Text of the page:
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When your side-hustle makes the national stage

12:34pm July 08 2021

Julie Shaw (front, left), founder of fashion label MAARA Collective, with models during Australian Fashion Week. (Getty) 

Just days after soaking up the thrill of unveiling her fashion collection at the hottest couture event of the year – last month’s Afterpay Australian Fashion Week – Julie Shaw slipped seamlessly back to work in her other job.

The founder of MAARA Collective, who has been labelled one of Australia’s most talented, promising and “commercially advanced” Indigenous fashion designers, also works within the Indigenous careers team in Westpac’s human resources division. 

Since joining the bank three years ago, with a remit to support Indigenous people into employment through programs such as traineeships and internships, Shaw has spent many nights and weekends toiling away at her passion project – a process she describes as a “slow burn” – and along the way has caught the eye of some of the country’s top fashion retailers.

A model walks the runway in a MAARA Collective design during  Afterpay Australian Fashion Week 2021 in Sydney in June 2021. (Getty)

Despite growing up with “no connections to the world of fashion whatsoever”, Shaw says she was always drawn to art and creativity and “somehow just knew” that design would be her path. After studying design at University of Technology, Sydney, and working across different parts of the fashion industry for many years, Shaw always had a dream to collaborate with Indigenous artists and weavers.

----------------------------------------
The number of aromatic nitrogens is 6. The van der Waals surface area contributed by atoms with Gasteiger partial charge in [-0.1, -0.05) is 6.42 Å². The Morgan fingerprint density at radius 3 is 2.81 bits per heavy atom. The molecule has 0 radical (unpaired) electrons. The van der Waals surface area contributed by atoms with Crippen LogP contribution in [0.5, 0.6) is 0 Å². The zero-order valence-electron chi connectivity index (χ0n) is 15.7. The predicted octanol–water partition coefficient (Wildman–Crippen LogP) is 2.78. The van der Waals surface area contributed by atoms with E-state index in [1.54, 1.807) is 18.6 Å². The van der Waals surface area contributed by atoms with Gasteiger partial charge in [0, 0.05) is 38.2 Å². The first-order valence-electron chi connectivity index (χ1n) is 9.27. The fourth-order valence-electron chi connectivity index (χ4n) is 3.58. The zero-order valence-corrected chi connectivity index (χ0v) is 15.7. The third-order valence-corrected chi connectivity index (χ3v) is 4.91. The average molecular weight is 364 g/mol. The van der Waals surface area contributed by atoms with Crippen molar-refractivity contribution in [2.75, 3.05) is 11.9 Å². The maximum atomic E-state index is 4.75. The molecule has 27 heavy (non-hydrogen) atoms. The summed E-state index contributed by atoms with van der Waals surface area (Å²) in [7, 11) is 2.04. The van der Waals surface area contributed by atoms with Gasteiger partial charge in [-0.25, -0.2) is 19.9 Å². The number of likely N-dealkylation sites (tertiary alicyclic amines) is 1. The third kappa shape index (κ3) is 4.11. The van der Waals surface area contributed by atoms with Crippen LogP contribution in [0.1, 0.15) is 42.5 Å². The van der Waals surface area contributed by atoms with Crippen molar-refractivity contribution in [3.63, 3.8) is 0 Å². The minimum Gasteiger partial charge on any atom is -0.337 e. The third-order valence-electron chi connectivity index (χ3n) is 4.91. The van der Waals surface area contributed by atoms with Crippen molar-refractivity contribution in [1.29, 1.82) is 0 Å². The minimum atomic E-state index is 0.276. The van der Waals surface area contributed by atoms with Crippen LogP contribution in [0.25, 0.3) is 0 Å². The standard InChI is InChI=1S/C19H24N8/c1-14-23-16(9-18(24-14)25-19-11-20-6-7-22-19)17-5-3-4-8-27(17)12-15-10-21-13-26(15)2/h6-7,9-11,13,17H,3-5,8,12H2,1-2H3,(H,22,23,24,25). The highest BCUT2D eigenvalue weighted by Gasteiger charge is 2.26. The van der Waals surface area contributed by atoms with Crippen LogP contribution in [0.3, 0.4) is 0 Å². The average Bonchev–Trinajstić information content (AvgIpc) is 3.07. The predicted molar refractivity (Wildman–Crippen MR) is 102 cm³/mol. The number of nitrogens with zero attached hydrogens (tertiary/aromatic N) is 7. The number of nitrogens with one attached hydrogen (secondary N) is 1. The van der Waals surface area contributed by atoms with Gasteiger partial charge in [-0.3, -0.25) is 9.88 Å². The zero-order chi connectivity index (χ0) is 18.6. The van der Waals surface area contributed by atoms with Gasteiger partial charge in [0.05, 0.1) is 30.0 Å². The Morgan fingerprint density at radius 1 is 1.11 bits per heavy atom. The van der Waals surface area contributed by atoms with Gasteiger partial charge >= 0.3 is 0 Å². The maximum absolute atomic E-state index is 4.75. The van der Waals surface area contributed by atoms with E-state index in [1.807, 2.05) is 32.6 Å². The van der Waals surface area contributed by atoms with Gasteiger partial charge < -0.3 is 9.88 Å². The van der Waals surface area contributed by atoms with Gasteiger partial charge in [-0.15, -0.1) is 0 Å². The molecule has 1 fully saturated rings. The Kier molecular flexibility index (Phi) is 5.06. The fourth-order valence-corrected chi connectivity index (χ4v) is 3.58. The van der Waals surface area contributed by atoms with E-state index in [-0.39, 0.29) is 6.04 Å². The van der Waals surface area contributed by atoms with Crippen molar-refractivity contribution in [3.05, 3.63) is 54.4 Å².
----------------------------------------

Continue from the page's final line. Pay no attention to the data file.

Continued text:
“It was something I’d been thinking of for a while,” says the Yuwaalaraay woman, who grew up in the small outback opal mining town of Lightening Ridge in north-western New South Wales. 

“Being an Indigenous woman myself, I’ve always been exposed to the breadth of creative talent that exists within this country, from remote communities to regional areas and into the urban city environment. 

“Our Indigenous art and design practices are incredibly rich and vibrant, and I wanted to explore and showcase that through the medium of contemporary fashion, using my training and experience as a designer.” 

The unveiling of MAARA Collective's latest collection during  Afterpay Australian Fashion Week. (Getty)

In 2019, Shaw began to collaborate with a group of master weavers, Aboriginal women from a remote art centre in Arnhem Land on Yolngu Country, leading to the birth of MAARA Collective – the name meaning “many hands” in her ancestral language groups of Yuwaalaraay and Gamilaraay. Her resulting collection debuted at “Country to Couture” runway show in Darwin in August that year.

“Walking out on stage at the end of that show in Darwin, hand in hand with the Yolngu women who I worked with on the collection, was such a proud moment,” recalls Shaw, who describes her lines as “Australian luxury resort wear”. 

“I’ll never forget sitting front row with them, seeing and hearing their excitement as their pieces came out on the runway.” 

Since then, Shaw’s brand has burst onto the fashion scene, winning both the Fashion Design and Community Collaboration awards at last year’s inaugural National Indigenous Fashion Awards, and named as a finalist in the 2020 Australian Fashion Laureate for Best Emerging Australian Designer. Shaw was also ranked one of the most influential people in Australian fashion as part of Ragtrader Magazine’s Power 30 List for 2020. 

Capping off her remarkable rise to prominence, Shaw’s latest collection, Tjukula – created in collaboration with Pitjantjatjara artist Lexie Michael – was chosen to feature in the ground-breaking Indigenous Fashion Projects at last month’s Fashion Week, the first time the prestigious event has featured a dedicated Indigenous runway.